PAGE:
Interdisciplinary. Community. Advocacy. Humor.
What I was not prepared for was the incredible treat in store for me just inside the front pages:
An original Andrew Grima paint-up for a tourmaline earring, included by his wife, Francesca's mother, as a beautiful surprise:
This is, without a doubt, the most wonderful and unexpected gift I have ever received.
Andrew Grima - without knowing it - was a major influence on my own work, his monumental cocktail rings; his jewellery for men; his use of crusted textures and the abandon with which surfaces are scattered with gems; his joyful use of colour. More importantly, perhaps, is the fact that he made me realise that "contemporary jewellery" and "fine jewellery" are not necessarily in opposition. When I was learning to be a bench jeweller, the European minimalists - Kunzli, Meierhoffer et. al. - were on the rise, often wilfully rejecting traditional jewellery techniques in favour of concept. Grima's work was modern (modernist, even) but firmly rooted in the traditions of "fine jewellery" and the joy he plainly found in using precious metals, sensuous textures, beautiful gemstones and riotous colours was very much part of that tradition, building on it, blowing it open, pushing it forward with the confidence of an artist who knows that he has nothing to prove, no agenda to further.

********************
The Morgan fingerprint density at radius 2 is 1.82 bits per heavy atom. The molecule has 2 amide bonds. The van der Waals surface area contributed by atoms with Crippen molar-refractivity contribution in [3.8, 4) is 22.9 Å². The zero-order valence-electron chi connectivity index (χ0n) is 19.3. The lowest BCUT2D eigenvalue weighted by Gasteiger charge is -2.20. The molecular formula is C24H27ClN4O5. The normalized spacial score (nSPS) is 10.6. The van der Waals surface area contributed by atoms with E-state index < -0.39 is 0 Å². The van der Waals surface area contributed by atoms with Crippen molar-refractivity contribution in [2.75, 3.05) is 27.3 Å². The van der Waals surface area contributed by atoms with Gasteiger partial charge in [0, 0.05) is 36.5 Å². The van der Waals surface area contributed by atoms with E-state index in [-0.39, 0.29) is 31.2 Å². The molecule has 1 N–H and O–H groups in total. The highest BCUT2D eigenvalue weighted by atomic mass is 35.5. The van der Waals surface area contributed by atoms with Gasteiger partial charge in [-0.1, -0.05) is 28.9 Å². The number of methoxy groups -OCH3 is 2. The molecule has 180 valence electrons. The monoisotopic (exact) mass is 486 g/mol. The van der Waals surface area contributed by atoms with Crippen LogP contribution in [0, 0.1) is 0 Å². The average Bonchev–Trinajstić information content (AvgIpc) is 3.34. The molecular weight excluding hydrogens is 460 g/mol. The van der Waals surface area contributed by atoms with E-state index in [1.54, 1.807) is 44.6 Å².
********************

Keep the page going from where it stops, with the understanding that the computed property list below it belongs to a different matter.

As I said in an email to Francesca, "I will stop now before I become a gushy fan-boy"... but I think it might be too late!
Back to my own workshop now and I have leapt ahead in the production of the final part of my Alexander McQueen tribute, "Fashion:Victim", the second ball/handbag, "Before The Fall". This has been a somewhat stressful undertaking as there are some 350 separate elements making it up, all having to be assembled in the correct order, starting with the setting of the carved prasiolites on the stars, affixing the stars and then starting on the snake element. I missed out photographing a number of those stages so here they are, condensed into one:
I then started attaching the other supports and leaves for the floral elements, which included about a dozen flowers which had to be attached directly:
I also took delivery of the pomegranate element which will hang from the mouth of the snake, stone-set by one of my students, Inness Thomson:
Inness is an exceptional stone-setter. This wouldn't look anything near as good if I had attempted it myself! It is set with rhodolite garnet "seeds" and the top is set with Mali and Tsavorite garnets, orange and yellow sapphires, zircons and spinels.
At the end of the day today, the whole piece looked like this: